In this post, we'll review how you can use this exciting new integration between MongoDB and Red Hat which allows you to scale out your enterprise data service needs with greater ease and confidence.
Let's start with a high level representation of our architecture.
Figure 1: Overall Kubernetes Architecture
This diagram depicts the fundamental components:
- OpenShift and underlying Kubernetes cluster
- MongoDB Ops Manager
- MongoDB Enterprise Operator
- 3 Custom Resource Definitions which model different kinds of MongoDB deployments
- A ConfigMap and Secret which contain metadata for connection to MongoDB Ops Manager
- YAML file definition for a MongoDB replica set
- Resulting StatefulSet and Pods actually running MongoDB
Logically, one can think of the MongoDB Operator as a lightweight agent whose duty is to listen for events happening within the OpenShift cluster concerning the MongoDB resources. When something happens, such as an "ockubectl create", the operator is notified by the Kubernetes control plane and acts accordingly, calling the appropriate Kubernetes APIs and MongoDB Ops Manager APIs to "create" your MongoDB deployment. In this way, the operator acts as a proxy for these APIs and, most importantly, can handle the complex logic around deploying production-grade MongoDB clusters.
An instance of MongoDB Ops Manager is required in order to use the MongoDB Operator. Eventually, we plan to ship a containerized version of Ops Manager which is designed to allow a simple deployment directly into your OpenShift cluster. For now, you can get started through the documentation for installing a test MongoDB Ops Manager instance. When installing, make sure the containers running in your OpenShift cluster have network access to your instance of MongoDB Ops Manager.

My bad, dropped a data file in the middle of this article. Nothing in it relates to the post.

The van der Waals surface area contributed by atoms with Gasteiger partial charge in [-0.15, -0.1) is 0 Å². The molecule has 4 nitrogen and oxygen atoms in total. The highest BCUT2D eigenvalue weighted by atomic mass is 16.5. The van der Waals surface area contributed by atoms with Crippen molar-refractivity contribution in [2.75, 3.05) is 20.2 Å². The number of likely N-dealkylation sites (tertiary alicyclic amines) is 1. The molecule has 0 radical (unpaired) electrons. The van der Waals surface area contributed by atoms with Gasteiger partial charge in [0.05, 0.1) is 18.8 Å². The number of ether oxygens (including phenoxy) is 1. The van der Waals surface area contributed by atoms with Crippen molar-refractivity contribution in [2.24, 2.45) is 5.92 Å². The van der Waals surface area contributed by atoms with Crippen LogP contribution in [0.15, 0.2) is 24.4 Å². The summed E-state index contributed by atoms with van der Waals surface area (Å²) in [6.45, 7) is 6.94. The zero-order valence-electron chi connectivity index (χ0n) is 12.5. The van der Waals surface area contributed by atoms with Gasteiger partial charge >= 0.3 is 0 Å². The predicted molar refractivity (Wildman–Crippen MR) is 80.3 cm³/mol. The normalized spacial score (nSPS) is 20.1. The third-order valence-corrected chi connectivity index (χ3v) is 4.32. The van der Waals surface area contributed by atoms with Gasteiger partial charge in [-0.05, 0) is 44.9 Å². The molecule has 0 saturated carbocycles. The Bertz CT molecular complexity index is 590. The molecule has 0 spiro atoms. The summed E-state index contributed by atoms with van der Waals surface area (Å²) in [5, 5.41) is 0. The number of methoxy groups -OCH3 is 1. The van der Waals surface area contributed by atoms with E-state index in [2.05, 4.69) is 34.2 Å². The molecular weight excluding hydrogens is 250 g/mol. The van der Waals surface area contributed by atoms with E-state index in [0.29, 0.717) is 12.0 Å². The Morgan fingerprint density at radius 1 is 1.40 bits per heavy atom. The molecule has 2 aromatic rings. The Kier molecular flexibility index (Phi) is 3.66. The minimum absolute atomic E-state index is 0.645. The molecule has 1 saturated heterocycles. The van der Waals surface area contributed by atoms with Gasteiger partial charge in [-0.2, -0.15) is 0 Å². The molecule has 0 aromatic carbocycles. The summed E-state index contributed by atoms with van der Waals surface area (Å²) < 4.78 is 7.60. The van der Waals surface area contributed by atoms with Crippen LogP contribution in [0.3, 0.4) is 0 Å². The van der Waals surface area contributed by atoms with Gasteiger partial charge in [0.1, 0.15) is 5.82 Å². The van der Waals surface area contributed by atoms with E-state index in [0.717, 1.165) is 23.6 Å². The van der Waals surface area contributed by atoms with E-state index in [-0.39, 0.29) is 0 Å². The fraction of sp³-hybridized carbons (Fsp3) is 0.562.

MongoDB Ops Manager is used by the Operator to perform MongoDB configurations. Ops Manager itself provides a logical hierarchical structure for your MongoDB deployments. This hierarchy consists of Organizations and Projects. Each Organization can contain multiple Projects. Each project can contain multiple MongoDB deployments. However, the database-level security settings for each MongoDB deployment are defined at the Project level. This is an important detail and means that the MongoDB deployments within a given project will share the same security settings. This applies to database user authentication and authorization and SSL/TLS settings (it does not apply to MongoDB Enterprise encryption-at-rest settings).
To get started, install MongoDB Ops Manager and create an Organization. You'll also need to configure access to the Ops Manager API by creating an apikey and opening up the API Whitelist. Please refer the to links given for full details.
The next step is to create two objects in OpenShift which allow the MongoDB Operator to connect to Ops Manager. A Secret holds a set of credentials (an Ops Manager username and apikey) and allows the operator to access the Ops Manager API. A ConfigMap is used to define the URL for your Ops Manager instance and also reference the name of the Project within Ops Manager you wish to associate to a given MongoDB deployment running in OpenShift.